|Companies should actively engage their shareholders and put in place an investor relations policy to promote regular, effective and fair communication with shareholders.|
Companies list on the stock exchange to access funds from the wider public. It is in their interests to keep their shareholders informed and engaged. Conversely, shareholders increasingly want to be engaged.
This Principle sets out the need for companies to establish an appropriate investor relations policy and function to promote such engagements on a regular, effective and fair basis with its shareholders.
- Describe the need for an effective investor relations policy. (Guideline 15.1)
- Set out how the company should disclose its information to shareholders and the public. (Guideline 15.2).
- Describe the role of the Board in engaging with shareholders (Guideline 15.3).
- Recommend that the Board discloses how it has engaged with shareholders (Guideline 15.4).
- Encourage a company to have, and disclose, a dividend policy. (Guideline 15.5).
Companies should devise an effective investor relations policy to regularly convey pertinent information to shareholders. In disclosing information, companies should be as descriptive, detailed and forthcoming as possible, and avoid boilerplate disclosures.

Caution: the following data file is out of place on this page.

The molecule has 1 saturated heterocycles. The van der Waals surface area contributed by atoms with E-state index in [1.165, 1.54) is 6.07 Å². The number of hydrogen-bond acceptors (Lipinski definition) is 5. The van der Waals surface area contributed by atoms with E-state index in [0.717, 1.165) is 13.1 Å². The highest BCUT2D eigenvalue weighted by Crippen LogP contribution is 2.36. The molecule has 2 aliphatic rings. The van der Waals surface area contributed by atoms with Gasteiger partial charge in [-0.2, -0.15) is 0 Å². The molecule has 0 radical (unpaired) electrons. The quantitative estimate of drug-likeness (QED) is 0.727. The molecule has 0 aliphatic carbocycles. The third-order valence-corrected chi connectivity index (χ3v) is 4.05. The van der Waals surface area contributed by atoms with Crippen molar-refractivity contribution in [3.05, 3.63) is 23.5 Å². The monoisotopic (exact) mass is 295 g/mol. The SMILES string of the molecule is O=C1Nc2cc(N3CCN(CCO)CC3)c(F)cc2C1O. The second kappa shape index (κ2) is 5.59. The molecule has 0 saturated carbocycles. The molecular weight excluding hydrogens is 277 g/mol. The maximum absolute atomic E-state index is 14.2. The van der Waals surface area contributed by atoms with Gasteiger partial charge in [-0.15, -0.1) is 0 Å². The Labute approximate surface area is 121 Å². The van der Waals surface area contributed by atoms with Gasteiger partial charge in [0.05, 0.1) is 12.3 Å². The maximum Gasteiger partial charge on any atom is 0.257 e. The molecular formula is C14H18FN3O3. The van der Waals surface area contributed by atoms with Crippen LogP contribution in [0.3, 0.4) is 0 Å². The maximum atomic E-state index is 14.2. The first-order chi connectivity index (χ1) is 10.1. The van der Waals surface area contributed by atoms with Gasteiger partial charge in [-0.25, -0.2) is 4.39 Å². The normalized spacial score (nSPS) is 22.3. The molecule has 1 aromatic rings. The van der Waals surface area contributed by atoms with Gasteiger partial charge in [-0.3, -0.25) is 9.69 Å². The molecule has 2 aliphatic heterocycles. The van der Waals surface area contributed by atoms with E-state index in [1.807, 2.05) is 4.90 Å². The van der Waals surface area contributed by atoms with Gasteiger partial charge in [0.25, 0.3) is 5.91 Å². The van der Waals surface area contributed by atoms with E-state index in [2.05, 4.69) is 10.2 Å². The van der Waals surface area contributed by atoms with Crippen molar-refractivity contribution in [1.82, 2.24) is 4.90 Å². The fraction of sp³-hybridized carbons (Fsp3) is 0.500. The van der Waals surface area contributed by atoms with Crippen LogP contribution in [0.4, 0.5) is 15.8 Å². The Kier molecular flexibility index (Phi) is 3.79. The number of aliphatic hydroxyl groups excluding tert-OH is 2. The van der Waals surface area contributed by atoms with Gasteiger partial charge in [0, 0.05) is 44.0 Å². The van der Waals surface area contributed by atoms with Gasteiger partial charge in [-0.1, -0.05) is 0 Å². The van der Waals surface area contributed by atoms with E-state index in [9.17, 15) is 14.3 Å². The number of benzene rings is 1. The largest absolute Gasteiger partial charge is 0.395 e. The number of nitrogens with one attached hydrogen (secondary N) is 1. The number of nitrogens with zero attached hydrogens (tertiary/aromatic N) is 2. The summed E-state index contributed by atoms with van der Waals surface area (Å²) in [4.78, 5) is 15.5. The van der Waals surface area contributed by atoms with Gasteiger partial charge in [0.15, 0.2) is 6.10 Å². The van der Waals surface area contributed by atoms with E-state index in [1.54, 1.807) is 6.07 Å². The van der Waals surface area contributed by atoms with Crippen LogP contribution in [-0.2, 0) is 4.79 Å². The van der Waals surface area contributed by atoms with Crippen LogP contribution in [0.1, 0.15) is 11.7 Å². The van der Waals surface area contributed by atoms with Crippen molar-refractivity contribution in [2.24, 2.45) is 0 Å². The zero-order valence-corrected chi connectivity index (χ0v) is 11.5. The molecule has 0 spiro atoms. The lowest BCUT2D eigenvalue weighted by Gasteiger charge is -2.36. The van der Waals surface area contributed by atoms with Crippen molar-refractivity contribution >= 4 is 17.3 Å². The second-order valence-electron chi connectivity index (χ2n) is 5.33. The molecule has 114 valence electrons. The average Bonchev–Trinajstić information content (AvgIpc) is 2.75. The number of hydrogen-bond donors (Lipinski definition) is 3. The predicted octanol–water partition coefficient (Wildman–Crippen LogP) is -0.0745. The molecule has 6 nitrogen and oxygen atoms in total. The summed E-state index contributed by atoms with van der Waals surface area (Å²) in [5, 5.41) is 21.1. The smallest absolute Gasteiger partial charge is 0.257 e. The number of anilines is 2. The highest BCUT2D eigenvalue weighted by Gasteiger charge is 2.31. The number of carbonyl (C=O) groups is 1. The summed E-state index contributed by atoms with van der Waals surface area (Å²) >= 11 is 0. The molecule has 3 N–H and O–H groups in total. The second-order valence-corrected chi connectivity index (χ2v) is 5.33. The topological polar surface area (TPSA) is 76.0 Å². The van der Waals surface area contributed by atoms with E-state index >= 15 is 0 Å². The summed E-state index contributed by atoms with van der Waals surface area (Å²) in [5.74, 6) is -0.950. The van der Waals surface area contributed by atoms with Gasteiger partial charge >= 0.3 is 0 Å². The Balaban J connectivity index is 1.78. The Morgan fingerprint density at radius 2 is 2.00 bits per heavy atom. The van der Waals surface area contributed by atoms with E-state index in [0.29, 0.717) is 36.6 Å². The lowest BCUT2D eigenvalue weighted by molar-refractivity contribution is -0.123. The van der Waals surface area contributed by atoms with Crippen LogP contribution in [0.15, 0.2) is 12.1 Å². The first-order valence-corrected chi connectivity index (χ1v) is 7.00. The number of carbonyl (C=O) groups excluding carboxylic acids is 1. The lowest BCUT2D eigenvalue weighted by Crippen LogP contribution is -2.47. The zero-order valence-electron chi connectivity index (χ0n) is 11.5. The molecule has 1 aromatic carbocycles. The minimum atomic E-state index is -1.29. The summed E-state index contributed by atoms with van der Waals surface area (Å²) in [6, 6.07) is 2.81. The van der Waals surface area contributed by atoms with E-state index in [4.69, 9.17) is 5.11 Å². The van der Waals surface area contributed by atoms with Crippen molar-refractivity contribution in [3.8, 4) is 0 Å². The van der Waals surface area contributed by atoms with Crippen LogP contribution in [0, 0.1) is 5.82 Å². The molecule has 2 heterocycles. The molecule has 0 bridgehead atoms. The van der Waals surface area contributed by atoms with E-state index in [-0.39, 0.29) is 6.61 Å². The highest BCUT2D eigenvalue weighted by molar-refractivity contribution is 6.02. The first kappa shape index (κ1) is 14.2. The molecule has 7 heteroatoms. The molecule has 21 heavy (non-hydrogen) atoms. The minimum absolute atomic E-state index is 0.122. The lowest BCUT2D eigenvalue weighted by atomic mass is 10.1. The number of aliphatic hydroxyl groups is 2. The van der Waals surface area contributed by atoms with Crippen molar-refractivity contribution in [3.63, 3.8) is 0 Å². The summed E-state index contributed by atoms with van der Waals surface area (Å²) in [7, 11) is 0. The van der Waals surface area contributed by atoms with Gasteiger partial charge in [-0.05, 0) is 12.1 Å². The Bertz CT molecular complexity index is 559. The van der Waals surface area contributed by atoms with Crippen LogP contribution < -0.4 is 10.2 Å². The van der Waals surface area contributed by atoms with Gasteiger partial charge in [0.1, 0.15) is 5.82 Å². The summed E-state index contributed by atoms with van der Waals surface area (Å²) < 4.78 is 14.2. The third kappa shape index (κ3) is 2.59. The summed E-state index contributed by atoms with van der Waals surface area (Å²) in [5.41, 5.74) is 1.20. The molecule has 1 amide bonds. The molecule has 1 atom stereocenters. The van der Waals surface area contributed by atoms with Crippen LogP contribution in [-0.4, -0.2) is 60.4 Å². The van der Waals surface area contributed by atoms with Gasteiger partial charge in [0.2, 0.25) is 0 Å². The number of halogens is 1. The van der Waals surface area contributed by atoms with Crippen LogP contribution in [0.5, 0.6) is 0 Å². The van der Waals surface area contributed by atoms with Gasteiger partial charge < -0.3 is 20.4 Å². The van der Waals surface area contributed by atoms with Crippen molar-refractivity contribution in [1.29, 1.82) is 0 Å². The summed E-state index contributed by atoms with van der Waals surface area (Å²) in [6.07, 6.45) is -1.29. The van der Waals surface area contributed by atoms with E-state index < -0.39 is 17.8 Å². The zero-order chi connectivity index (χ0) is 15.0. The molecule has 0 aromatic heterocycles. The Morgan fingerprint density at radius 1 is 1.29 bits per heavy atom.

Companies should disclose information on a timely basis through SGXNET and other information channels, including a well-maintained and updated corporate website. Where there is inadvertent disclosure made to a select group, companies should make the same disclosure publicly to all others as promptly as possible.
The Board should establish and maintain regular dialogue with shareholders, to gather views or inputs, and address shareholders' concerns.
The Board should state in the company's Annual Report the steps it has taken to solicit and understand the views of the shareholders e.g. through analyst briefings, investor roadshows or Investors' Day briefings.
Companies are encouraged to have a policy on payment of dividends and should communicate it to shareholders. Where dividends are not paid, companies should disclose their reasons.